So yesterday saw another year in which record results were achieved for 16 year olds in the UK for GSCEs.
My poor daughter Anna, has elected to wait until we get home from holiday to open her results rather than have someone read them to her over the phone. I watched her yesterday as she traded her friends results over Facebook and SMS/Text.
I vividly remember opening my GCE results, as they were called, in 1985. I still have the results papers filed away. And I remember calling my friend by telephone, with no Facebook or SMS to telegraph to friends.
And it's 20 years since I qualified as a high school Religious Education teacher, and my knowledge of how much high school education has changed is rather out of date. Certainly the news is full of the usual stories of how things are easier than in 'our day'.
Anecdotally my daughters education does seem full of things mine wasn't, study skills courses, mentors, specimens and examples, revision classes etc. All of which must have led to a rise in results, and for good reason.
Post-graduate education is where I have the most current and developing experience, and can compare that to my undergraduate experience of studying theology. I would receive a question such as 'Is the Holy Spirit the Perfecter of Creation' with no guidance, no examples, no grading rubrics, no bibliographies. Off to the library with pen and paper, not even a computer and google to help. Writing essays was like a magical dark art that only the 'bright' students knew how to do.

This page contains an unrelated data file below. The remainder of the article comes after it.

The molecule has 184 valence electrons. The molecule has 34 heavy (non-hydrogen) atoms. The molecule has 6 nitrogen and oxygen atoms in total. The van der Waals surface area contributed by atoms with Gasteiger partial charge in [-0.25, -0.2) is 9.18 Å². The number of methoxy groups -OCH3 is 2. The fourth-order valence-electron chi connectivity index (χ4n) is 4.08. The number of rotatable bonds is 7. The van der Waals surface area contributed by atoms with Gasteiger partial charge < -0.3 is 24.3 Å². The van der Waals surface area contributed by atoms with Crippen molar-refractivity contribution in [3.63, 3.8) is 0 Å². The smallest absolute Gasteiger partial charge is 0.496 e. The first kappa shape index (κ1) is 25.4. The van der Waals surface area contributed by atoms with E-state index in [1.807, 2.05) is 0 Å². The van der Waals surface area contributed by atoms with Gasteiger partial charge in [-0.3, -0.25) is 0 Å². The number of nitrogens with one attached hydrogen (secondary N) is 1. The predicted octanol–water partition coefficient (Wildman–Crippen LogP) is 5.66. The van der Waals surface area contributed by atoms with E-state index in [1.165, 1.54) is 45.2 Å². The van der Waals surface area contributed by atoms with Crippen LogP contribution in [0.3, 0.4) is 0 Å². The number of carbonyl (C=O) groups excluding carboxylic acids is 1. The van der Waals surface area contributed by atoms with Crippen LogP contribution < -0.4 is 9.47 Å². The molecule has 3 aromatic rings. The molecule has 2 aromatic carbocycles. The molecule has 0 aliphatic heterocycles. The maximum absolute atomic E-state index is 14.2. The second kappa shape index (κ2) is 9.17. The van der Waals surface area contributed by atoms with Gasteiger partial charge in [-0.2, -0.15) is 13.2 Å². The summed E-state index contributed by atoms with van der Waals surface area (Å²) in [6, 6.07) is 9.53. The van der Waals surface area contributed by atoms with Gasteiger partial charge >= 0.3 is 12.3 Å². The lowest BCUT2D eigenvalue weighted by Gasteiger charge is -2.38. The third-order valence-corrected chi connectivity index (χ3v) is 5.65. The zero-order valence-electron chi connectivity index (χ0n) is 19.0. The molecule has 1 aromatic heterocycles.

Yet as I write syllabuses for post graduate students, they now receive book lists, grading rubrics, examples of previous papers, and related study skills materials. All of which is better for them and rightly.
But sometimes when students complain, as students at all times in history will do, about a lack of help, I bite my tongue and resist the urge to say 'count yourself lucky, in my day...'. Truth be told I lament the paucity of educational support that my learning was located in, that was too much 'sink' or 'swim'.
So on the one hand I'd like to think that education is working better at, well...education. But on the other as I hear my kids discuss grades, and occasionally as I have students enquire about their grades, it seems that an A- is standard good grade in the minds of many, with a B a bog standard pass, and anything less is somehow a failure.
With the negative feedback loop of good university places requiring higher grades, those places costing more, and the appeal of an education institution depending on producing high grades, no wonder there is pressure on students to be awarded higher grades. And after all haven't they have 'paid for' them.
Now I am feeling old(er).